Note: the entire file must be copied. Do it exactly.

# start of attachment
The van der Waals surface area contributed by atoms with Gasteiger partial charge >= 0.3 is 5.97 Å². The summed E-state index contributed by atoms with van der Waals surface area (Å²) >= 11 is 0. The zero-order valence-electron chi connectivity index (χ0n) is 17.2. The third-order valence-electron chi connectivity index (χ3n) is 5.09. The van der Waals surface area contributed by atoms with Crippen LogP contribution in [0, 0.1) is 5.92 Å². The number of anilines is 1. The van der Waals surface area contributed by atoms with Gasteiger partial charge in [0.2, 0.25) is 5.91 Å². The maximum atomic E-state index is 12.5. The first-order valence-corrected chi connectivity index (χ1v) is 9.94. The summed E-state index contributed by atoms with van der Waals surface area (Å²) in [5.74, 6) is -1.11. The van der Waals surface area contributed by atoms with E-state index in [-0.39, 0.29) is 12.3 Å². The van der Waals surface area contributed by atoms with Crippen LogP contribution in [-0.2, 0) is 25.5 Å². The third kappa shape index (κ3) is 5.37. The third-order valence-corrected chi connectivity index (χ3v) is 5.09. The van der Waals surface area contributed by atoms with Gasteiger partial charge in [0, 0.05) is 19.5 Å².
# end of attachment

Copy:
The van der Waals surface area contributed by atoms with Gasteiger partial charge >= 0.3 is 5.97 Å². The summed E-state index contributed by atoms with van der Waals surface area (Å²) >= 11 is 0. The zero-order valence-electron chi connectivity index (χ0n) is 17.2. The third-order valence-electron chi connectivity index (χ3n) is 5.09. The van der Waals surface area contributed by atoms with Crippen LogP contribution in [0, 0.1) is 5.92 Å². The number of anilines is 1. The van der Waals surface area contributed by atoms with Gasteiger partial charge in [0.2, 0.25) is 5.91 Å². The maximum atomic E-state index is 12.5. The first-order valence-corrected chi connectivity index (χ1v) is 9.94. The summed E-state index contributed by atoms with van der Waals surface area (Å²) in [5.74, 6) is -1.11. The van der Waals surface area contributed by atoms with E-state index in [-0.39, 0.29) is 12.3 Å². The van der Waals surface area contributed by atoms with Crippen LogP contribution in [-0.2, 0) is 25.5 Å². The third kappa shape index (κ3) is 5.37. The third-order valence-corrected chi connectivity index (χ3v) is 5.09. The van der Waals surface area contributed by atoms with Gasteiger partial charge in [0, 0.05) is 19.5 Å².